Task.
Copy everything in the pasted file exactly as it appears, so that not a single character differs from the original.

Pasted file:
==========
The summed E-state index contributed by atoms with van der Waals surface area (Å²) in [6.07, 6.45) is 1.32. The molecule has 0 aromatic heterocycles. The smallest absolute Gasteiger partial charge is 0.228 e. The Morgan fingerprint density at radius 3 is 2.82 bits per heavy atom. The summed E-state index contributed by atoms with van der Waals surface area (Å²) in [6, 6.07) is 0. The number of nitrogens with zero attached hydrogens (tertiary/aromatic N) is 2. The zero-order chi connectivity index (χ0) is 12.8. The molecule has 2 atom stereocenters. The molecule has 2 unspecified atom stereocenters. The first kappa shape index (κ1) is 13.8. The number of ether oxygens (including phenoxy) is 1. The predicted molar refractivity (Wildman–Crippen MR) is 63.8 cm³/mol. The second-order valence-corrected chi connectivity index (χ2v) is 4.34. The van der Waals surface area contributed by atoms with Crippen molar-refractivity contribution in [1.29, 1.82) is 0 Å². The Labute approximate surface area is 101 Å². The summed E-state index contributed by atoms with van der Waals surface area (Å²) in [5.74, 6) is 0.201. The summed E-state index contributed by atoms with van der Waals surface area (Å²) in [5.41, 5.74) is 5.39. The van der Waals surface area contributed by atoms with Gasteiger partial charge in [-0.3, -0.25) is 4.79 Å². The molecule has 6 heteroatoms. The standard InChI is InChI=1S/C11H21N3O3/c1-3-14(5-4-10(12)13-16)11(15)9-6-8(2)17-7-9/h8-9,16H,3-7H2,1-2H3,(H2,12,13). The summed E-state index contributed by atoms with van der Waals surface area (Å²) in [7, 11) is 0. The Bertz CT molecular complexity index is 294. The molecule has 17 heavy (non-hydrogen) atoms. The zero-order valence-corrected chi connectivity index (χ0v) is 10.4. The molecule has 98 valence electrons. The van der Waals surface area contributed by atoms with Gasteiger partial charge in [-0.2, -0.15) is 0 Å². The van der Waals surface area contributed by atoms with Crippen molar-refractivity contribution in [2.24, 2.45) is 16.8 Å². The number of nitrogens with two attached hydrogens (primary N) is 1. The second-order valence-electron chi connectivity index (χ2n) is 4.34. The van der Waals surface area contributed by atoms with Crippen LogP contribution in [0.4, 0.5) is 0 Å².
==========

The summed E-state index contributed by atoms with van der Waals surface area (Å²) in [6.07, 6.45) is 1.32. The molecule has 0 aromatic heterocycles. The smallest absolute Gasteiger partial charge is 0.228 e. The Morgan fingerprint density at radius 3 is 2.82 bits per heavy atom. The summed E-state index contributed by atoms with van der Waals surface area (Å²) in [6, 6.07) is 0. The number of nitrogens with zero attached hydrogens (tertiary/aromatic N) is 2. The zero-order chi connectivity index (χ0) is 12.8. The molecule has 2 atom stereocenters. The molecule has 2 unspecified atom stereocenters. The first kappa shape index (κ1) is 13.8. The number of ether oxygens (including phenoxy) is 1. The predicted molar refractivity (Wildman–Crippen MR) is 63.8 cm³/mol. The second-order valence-corrected chi connectivity index (χ2v) is 4.34. The van der Waals surface area contributed by atoms with Crippen molar-refractivity contribution in [1.29, 1.82) is 0 Å². The Labute approximate surface area is 101 Å². The summed E-state index contributed by atoms with van der Waals surface area (Å²) in [5.74, 6) is 0.201. The summed E-state index contributed by atoms with van der Waals surface area (Å²) in [5.41, 5.74) is 5.39. The van der Waals surface area contributed by atoms with Gasteiger partial charge in [-0.3, -0.25) is 4.79 Å². The molecule has 6 heteroatoms. The standard InChI is InChI=1S/C11H21N3O3/c1-3-14(5-4-10(12)13-16)11(15)9-6-8(2)17-7-9/h8-9,16H,3-7H2,1-2H3,(H2,12,13). The summed E-state index contributed by atoms with van der Waals surface area (Å²) in [7, 11) is 0. The Bertz CT molecular complexity index is 294. The molecule has 17 heavy (non-hydrogen) atoms. The zero-order valence-corrected chi connectivity index (χ0v) is 10.4. The molecule has 98 valence electrons. The van der Waals surface area contributed by atoms with Gasteiger partial charge in [-0.2, -0.15) is 0 Å². The van der Waals surface area contributed by atoms with Crippen molar-refractivity contribution in [2.24, 2.45) is 16.8 Å². The number of nitrogens with two attached hydrogens (primary N) is 1. The second-order valence-electron chi connectivity index (χ2n) is 4.34. The van der Waals surface area contributed by atoms with Crippen LogP contribution in [0.4, 0.5) is 0 Å².